View from the mountains

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By Alex Robertson
 
In a conversation with an old friend in Munich, I remarked on the similarities between Bavaria and Scotland. He snorted and said there were none. Although he is an old and good friend, I begged to differ.

Both have a thriving financial services sector, both are populated by an inventive people with a distinct culture and self-identity, and both have a sense of their own apartness from the country of which they are a part.

Besides, parts of each are very hilly. Bavaria is really divided into two parts – the lowland area around Nuremberg, and the mountainous region south of Munich. But oddly, it is the more mountainous region which has the technology based industries which are world renowned, like Siemens and BMW, as well as the financial centres, like Munich Re, and many other household name companies, like Adidas.

The people of northern Bavaria are mostly Frank in origin and feel their Bavarian-ness less loudly. But although Bavarians do feel themselves somehow apart from the rest of Germany (last time I did the journey by road from Stuttgart to Munich there was a sign at the Bavarian border –Freistaat Bayern – meaning Free State of Bavaria), the independence movement is tiny. One party, the Bayernpartei, (BP) advocates Bavarian independence, and it has no members of the Federal Parliament, nor even any in the Bavarian Land parliament, although it is making some gains at local government level.

It was not always so: in 1949 it had 17 Federal parliament seats and in 1954 formed a coalition government in Bavaria with the Social Democrats. The party is centre right, and has some 39 local government seats in Upper Bavaria. The reasons for the reversal in fortune are not clear, although the economic recovery of Germany in the 50s and 60s is bound to have played a part, since Bavaria certainly shared in the increasing prosperity.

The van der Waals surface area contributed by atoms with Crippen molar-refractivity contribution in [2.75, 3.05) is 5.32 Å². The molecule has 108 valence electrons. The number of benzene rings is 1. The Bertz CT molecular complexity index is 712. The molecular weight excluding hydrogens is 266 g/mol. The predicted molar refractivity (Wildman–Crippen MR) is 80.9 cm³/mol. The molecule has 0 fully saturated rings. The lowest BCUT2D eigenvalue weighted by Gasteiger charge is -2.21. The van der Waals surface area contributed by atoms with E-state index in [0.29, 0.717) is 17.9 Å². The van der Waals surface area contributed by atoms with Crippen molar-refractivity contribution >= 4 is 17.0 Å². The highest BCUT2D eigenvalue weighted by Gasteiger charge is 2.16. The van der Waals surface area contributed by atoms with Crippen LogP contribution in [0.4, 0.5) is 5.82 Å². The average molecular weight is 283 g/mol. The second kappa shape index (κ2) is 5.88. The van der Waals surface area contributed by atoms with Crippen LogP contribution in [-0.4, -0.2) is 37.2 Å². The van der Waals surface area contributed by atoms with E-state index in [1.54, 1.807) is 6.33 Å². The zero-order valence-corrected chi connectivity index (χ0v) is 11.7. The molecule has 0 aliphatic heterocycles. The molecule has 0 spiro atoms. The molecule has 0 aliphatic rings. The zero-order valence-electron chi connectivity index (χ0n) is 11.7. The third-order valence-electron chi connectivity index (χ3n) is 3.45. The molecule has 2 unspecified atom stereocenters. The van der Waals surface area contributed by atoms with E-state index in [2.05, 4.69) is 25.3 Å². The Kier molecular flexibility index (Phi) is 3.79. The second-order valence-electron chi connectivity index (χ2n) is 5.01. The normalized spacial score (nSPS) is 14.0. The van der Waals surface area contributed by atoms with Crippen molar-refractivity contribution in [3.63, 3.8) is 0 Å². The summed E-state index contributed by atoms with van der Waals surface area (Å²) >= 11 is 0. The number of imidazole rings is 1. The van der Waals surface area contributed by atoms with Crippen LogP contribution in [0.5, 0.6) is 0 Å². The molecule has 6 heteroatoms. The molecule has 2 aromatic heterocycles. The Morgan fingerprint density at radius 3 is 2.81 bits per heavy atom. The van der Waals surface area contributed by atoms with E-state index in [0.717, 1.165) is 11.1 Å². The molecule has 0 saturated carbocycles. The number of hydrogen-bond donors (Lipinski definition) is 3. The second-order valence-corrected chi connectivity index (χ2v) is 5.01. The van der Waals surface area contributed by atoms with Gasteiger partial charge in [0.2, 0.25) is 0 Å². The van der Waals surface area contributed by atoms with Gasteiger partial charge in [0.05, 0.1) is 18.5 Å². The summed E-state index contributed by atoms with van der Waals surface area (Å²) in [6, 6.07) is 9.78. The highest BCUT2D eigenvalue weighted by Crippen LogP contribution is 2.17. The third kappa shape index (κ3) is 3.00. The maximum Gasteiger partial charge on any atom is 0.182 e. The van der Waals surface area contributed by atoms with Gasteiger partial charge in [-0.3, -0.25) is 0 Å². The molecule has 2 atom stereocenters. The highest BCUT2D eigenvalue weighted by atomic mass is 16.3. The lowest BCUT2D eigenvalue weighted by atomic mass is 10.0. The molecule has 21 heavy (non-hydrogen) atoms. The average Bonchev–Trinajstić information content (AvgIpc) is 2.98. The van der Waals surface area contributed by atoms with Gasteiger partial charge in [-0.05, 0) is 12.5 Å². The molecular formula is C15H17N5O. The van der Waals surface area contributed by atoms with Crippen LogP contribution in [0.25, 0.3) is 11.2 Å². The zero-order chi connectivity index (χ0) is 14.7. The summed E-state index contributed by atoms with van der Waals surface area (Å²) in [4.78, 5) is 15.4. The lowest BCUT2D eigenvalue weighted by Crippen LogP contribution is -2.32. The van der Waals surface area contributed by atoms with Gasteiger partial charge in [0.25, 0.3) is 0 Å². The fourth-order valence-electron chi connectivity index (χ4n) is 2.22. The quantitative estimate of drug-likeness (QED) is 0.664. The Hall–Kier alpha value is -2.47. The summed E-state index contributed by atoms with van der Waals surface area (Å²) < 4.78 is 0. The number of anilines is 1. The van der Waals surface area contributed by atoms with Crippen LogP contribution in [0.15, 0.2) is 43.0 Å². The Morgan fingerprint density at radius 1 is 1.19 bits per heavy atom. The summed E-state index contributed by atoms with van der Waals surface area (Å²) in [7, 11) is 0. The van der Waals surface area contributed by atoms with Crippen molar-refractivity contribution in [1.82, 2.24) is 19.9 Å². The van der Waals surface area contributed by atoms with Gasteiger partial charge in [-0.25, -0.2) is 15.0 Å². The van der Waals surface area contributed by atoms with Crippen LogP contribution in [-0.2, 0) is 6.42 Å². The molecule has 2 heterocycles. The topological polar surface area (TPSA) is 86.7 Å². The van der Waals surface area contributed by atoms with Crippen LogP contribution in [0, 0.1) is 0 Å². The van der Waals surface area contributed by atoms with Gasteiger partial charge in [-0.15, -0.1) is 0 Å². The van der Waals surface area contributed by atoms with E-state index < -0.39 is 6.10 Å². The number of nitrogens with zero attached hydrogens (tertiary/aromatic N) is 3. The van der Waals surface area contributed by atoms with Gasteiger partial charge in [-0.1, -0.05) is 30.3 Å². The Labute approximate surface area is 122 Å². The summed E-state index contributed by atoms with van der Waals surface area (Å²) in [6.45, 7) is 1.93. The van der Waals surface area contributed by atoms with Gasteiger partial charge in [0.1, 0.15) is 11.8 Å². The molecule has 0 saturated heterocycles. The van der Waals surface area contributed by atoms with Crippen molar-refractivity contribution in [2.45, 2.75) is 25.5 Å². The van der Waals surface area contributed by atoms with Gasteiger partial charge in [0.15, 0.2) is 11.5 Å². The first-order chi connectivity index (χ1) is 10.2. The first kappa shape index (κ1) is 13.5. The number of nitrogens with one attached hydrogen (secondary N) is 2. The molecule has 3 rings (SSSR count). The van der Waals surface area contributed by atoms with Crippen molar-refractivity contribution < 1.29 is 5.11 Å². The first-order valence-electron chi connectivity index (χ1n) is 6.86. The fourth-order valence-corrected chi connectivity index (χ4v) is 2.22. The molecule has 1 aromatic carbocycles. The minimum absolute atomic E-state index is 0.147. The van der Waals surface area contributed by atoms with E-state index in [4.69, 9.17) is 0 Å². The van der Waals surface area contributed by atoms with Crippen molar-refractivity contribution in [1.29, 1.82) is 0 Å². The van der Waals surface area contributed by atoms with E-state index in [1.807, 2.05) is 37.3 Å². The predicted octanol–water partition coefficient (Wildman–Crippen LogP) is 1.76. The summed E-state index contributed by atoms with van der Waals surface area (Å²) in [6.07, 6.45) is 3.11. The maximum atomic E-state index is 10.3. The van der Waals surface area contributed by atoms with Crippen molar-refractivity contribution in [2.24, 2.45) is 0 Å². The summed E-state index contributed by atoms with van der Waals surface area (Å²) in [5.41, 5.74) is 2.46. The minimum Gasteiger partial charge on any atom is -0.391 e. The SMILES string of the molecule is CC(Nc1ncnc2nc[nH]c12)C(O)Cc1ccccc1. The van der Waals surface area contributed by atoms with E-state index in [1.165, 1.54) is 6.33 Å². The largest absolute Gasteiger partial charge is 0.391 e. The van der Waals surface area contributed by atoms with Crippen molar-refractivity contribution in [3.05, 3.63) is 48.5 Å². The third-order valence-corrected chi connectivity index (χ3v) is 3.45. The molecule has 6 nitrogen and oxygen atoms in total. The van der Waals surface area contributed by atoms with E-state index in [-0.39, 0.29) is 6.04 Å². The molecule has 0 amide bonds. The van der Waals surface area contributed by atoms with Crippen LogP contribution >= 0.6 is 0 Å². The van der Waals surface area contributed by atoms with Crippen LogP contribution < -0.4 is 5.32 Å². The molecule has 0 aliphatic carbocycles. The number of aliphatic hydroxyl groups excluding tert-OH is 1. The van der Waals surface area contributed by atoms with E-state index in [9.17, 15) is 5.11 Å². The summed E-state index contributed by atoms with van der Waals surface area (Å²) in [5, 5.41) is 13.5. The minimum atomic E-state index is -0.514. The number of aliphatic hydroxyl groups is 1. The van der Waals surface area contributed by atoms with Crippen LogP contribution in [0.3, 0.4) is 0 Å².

It also needs to be said that the German psyche is averse to calls to nationalism, for obvious reasons, given the history of the earlier twentieth century. However talking to any Bavarian and scratching at the surface almost immediately reveals a sense of Bavaria being special and somehow apart from the rest of Germany.

At the party’s recent general assembly in Augsburg, the Party chairman, Florian Weber, said: “We have made significant progress since the last election.  We now have significantly more members, especially active members in many areas of Bavaria.” Still, they have a long way back to being a real force in Bavarian politics. But just think back to not so long ago and the SNP were regarded as the “silly party”, and look at them now!

The economic crises currently raging through the European Union, and which affect Germany very significantly as quasi banker to several European governments, is shaking the foundations of the European Union itself. The Bavarian Party is committed to the European Union, and with good reason seeing the Bavarian history. But it sees massive opportunities for reform on the Union, particularly in the area of democratic accountability.

Interestingly, on this learning trip, I have discovered that the mainland pro-independence European political parties are on the right of the political spectrum, whereas in Scotland the SNP is left of centre on the spectrum. I suspect that says more about Scotland’s political heritage than anything else.

And I have discovered that in Canada, as well as the Quebec movement for independence from Canada, the four western Provinces all have strong pro-independence movements, including a significant movement to federate these four Provinces into a confederation. And the parties behind that movement are all right of centre as well. Which all ought to be a wake-up call to the Tories in Scotland. But there is no question that Scotland is the farthest advanced along the road to gaining sovereignty over its own affairs.

But what is also clear is that on mainland Europe the idea of the smaller nation state is strong and in good health. The old idea of cobbling together various people with differing cultures, histories and traditions, exemplified by von Bismarck and Bonaparte, and all the host of statesmen of the 19th and even 20th century is on the defensive.

And if the words of Herr Weber of the BP mean anything, these small nation-states have a major role to play in the imminent reform of the European Union, to make it more democratic and to pass more power down to the member state level, an extension of the subsidiarity doctrine which has been tried and is failing. All that means is that we Scots are not alone in our quest on the mainland. If you doubt that, take a look at the European Free Alliance on the “interweb”.

It is entirely possible that it is the combined strength of the small nation states that will be at the forefront of shaping the reformed European Union. Can’t come soon enough! But the holidays are almost over and I am left with a profound belief in reform of the EU, and filled with some ideas how that might look. But more of that later after I escape the charms of beautiful Munich.